Plotters looking at the Manchester Arena would have been aware that access control arrangements going in would risk detection, maybe even prevent detonation, but this did not deter. There would also have been a recognition that the foyer was open and vulnerable and that large crowds still congregated there in that confined space at the night’s end. This is an example of what criminologists call “crime displacement” – if you’re not careful, fortifying one place can result in simply shifting the problem to a neighbouring area.
Second, many crowded places are often complex sites. They are multi-functional, encompassing different configurations of businesses and property ownership that affect the coordination and management of security arrangements.
Lastly, terrorist attacks are rare events and so may not be given top priority, notably if a financial cost is involved and the threat is perceived to be low. Commercial priorities will always compete, especially where market conditions are challenging. So there is a fine balance to be sought between the need for security and the normal functioning of a venue.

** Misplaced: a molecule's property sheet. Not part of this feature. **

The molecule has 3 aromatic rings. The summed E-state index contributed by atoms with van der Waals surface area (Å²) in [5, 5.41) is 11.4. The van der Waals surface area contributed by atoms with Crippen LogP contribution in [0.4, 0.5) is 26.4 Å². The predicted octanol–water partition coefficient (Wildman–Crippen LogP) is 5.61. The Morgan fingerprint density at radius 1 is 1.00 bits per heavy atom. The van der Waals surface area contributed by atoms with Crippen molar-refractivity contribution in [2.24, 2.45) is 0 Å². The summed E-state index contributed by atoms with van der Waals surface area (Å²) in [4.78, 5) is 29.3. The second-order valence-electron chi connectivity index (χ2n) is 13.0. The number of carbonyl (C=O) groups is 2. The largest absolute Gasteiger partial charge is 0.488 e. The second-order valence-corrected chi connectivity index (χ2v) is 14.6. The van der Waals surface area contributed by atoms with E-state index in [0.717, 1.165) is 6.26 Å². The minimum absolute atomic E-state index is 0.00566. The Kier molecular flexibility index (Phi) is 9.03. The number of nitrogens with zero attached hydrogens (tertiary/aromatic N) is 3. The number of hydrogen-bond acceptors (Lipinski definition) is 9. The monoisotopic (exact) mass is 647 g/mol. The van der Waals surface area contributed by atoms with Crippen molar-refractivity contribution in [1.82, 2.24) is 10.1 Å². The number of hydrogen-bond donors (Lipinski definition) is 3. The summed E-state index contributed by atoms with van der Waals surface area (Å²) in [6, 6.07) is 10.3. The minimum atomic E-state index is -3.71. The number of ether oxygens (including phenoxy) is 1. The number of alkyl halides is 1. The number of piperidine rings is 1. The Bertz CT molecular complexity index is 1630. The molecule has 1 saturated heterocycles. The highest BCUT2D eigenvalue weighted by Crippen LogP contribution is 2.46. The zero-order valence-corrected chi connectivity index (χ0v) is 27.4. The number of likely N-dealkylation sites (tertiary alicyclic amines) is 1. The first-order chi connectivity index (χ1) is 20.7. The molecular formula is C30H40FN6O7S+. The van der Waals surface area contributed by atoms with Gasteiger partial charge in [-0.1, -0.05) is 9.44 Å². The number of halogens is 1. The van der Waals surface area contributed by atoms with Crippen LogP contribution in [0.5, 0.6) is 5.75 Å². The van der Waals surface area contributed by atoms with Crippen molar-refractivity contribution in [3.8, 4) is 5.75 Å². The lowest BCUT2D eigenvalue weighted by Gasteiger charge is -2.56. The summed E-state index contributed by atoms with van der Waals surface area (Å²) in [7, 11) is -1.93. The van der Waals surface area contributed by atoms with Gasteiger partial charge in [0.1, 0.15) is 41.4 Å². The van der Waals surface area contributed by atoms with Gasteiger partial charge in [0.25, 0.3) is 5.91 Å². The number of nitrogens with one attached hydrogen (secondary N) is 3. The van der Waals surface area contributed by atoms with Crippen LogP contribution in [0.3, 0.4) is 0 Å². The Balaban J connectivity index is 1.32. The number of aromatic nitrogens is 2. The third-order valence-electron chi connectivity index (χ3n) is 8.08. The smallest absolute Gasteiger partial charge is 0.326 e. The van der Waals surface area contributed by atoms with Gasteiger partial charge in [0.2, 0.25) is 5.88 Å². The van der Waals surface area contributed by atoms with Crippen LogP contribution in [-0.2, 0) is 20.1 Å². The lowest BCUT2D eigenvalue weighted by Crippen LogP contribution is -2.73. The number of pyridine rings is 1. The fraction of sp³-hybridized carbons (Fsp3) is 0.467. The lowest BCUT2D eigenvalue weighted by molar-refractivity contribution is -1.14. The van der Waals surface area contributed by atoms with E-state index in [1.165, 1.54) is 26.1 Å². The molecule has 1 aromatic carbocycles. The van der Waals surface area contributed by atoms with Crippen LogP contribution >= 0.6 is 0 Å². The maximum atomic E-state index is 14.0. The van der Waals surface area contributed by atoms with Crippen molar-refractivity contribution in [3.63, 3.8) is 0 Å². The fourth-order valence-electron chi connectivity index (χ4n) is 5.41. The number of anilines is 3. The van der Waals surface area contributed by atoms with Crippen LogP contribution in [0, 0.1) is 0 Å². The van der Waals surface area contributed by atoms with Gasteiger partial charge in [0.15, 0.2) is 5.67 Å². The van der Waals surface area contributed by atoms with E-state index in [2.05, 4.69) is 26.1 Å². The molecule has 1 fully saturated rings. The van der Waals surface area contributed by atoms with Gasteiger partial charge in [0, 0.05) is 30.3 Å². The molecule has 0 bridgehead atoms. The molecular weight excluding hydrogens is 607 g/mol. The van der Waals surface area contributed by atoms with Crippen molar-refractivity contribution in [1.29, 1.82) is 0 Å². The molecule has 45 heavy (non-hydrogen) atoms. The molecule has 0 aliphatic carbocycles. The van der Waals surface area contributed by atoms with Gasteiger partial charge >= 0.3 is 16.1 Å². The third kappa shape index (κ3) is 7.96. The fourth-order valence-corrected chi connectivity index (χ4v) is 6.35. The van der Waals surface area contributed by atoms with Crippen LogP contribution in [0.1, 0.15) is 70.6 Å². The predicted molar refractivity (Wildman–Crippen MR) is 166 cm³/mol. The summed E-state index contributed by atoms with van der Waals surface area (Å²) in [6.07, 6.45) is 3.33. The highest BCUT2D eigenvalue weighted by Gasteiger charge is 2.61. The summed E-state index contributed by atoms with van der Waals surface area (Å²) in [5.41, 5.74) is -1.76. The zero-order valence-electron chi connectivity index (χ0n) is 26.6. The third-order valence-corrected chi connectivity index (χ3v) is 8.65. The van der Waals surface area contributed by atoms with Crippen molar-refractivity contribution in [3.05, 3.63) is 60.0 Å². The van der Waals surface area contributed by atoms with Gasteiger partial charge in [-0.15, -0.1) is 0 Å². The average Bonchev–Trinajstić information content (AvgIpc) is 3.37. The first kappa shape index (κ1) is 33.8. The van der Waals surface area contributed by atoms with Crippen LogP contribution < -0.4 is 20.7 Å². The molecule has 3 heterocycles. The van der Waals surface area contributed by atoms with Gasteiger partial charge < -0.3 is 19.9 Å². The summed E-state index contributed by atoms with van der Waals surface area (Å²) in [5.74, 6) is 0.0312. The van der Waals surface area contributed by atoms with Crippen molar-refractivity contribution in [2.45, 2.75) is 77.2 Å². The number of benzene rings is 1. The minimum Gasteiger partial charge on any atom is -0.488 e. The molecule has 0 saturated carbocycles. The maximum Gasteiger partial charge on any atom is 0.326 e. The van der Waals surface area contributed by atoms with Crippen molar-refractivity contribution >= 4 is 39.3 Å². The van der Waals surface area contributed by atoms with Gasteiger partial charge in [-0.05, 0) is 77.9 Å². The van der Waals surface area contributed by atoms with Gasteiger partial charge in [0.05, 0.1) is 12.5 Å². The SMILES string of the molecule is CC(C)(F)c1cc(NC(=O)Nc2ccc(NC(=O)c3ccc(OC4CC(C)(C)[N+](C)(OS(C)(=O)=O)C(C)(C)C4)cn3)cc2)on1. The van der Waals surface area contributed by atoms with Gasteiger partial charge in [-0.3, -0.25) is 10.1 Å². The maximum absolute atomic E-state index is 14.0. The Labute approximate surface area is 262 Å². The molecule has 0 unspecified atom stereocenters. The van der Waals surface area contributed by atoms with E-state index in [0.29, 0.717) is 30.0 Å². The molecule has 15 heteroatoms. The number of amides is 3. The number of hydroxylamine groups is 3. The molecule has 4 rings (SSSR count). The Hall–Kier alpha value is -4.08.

Can anything more be done?
Security can always be tightened. At Manchester Arena they may wish to consider concourses and foyers with layered access control and perhaps phased passage on exit once a show is over. The site should always aim to make it more difficult, more risky and less rewarding for attackers – measures which are referred to by the generic term “situational crime prevention”. The problem is that attackers can simply direct their focus elsewhere. The recent attacks in Westminster, Paris, Stockholm, Berlin and St. Petersburg demonstrate how versatile target selection can be alongside attack methods (lorries and cars became killing machines and night markets killing fields).
In truth, what can be done is quite limited. It’s impossible to adequately protect a very wide variety of potential targets, at least for the masses (Britain’s rulers fare better). Short of closing them all down, all crowded places suffer essential vulnerabilities when faced with a lone individual with bomb making skills and equipment.